Blacks Are Missing Out on Much of the More Than $1.6 Billion in Merit-Based Aid Given Out by State Governments

Blacks, who are three times as likely to be poor as whites, disproportionately benefit when need-based aid for college students is directed to youngsters in low-income families. But blacks, who on average have significantly lower grade point averages and scores on standardized tests for college admission than whites, receive almost insignificant portions of merit-based aid.

More than two decades ago, in 1986, more than 86 percent of all federal financial aid for college students was based on need. Today, less than 60 percent of all federal financial aid for students is based solely on need.

The trend away from financial aid based on need that is so harmful to college-bound blacks is now developing at the state level. According to a new report issued by the National Association for State Student Grants and Aid Programs, 63 percent of all financial aid for college and graduate students awarded by state governments nationwide is need based.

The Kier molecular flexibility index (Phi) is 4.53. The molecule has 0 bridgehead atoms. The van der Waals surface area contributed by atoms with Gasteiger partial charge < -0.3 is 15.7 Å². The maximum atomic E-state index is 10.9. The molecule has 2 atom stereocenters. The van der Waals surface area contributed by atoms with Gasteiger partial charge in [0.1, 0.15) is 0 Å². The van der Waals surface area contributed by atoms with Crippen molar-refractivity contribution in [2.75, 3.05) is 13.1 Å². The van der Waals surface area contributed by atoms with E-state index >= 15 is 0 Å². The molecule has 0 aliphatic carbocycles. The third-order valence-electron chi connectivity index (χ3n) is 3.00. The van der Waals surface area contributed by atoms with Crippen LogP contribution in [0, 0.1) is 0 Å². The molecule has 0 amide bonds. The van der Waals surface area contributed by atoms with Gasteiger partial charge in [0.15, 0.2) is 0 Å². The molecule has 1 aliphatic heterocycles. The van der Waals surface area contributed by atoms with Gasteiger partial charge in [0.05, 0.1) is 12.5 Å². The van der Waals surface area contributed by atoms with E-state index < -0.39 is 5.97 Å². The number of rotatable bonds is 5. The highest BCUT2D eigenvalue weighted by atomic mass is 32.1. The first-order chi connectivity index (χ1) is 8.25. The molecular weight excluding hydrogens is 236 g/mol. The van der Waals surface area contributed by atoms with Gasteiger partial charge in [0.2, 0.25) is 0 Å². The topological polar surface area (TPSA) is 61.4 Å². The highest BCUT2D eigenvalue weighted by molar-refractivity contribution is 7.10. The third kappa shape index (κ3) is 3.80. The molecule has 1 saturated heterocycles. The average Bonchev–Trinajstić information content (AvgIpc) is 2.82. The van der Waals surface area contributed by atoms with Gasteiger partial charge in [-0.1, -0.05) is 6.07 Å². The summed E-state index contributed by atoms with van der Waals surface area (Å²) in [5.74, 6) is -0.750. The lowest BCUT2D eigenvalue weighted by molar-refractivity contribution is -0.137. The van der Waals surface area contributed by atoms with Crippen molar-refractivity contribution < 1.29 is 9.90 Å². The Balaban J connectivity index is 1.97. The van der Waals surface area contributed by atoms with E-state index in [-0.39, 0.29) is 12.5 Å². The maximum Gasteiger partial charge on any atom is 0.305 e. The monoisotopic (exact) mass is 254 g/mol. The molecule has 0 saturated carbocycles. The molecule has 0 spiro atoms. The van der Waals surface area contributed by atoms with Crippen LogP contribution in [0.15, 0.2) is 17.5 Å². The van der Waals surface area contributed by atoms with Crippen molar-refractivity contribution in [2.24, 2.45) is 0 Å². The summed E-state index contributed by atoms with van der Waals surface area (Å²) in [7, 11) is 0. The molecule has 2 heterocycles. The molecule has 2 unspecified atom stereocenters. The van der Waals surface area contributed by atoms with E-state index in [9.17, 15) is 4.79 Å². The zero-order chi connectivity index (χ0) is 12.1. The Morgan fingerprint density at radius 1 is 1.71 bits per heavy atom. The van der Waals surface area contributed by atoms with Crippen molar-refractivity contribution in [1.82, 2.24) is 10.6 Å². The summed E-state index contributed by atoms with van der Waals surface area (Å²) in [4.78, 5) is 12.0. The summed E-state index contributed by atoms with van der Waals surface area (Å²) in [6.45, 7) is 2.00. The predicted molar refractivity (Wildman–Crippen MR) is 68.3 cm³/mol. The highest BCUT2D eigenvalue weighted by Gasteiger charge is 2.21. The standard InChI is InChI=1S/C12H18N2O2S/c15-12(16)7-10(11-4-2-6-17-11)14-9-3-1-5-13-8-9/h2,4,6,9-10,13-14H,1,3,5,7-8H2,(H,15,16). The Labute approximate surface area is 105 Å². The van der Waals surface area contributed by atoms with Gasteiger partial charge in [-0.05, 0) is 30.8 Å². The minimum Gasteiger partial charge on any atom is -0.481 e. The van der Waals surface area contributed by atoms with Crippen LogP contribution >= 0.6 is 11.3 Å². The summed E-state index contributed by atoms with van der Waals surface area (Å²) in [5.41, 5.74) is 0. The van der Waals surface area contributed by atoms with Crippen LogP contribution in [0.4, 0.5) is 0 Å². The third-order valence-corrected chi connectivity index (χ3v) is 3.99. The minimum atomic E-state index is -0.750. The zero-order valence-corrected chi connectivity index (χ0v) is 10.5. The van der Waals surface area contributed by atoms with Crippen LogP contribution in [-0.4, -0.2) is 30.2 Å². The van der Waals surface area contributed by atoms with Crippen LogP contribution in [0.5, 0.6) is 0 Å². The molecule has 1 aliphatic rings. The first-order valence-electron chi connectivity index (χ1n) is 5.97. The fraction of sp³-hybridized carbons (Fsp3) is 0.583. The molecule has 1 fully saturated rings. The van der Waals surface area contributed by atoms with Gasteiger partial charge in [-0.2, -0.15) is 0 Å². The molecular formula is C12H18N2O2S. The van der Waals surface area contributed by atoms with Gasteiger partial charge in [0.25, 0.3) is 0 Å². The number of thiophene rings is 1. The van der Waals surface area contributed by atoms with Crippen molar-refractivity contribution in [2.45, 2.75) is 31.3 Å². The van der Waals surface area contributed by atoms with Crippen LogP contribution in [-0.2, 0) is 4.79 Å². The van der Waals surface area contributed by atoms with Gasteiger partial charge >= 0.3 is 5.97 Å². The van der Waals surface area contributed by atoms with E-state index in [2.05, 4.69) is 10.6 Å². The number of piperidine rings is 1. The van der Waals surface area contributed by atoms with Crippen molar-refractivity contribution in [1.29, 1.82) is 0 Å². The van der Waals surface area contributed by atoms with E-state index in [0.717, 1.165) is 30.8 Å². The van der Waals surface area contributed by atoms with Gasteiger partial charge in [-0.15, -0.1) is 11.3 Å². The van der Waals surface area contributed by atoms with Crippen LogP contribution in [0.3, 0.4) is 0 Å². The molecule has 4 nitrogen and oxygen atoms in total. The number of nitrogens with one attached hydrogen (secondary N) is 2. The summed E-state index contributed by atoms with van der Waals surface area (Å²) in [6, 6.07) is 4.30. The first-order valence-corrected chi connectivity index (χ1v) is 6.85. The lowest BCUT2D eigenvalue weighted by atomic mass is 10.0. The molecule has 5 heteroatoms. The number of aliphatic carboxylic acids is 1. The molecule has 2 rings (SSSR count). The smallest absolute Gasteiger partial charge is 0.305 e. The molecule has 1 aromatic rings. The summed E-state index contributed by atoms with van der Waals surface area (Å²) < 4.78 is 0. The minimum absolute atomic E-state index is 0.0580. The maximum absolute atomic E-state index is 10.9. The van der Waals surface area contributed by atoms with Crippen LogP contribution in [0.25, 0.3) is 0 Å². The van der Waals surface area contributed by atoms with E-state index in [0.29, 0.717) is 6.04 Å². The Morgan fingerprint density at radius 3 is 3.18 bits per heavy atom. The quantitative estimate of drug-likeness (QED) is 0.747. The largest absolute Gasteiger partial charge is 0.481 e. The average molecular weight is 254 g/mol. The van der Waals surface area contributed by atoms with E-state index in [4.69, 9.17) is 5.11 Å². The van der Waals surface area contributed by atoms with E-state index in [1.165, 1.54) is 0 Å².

In state-based financial assistance, the trend in recent years increasingly has been toward more merit-based aid. From 1999 to 2007, the percentage of all state grants that was need based dropped from 81 percent to 63 percent. About 22 percent of all need-based grants given by state governments also have a merit component where only high-performing, low-income students are eligible for the grants.

Overall, more than $1.6 billion in financial aid based solely on merit was awarded by state governments in 2007. This is triple the amount a decade ago. If this aid were redirected to needy students, the allocation could provide funds for an additional 150,000 or more financially pressed students to attend state-operated colleges and universities in the U.S.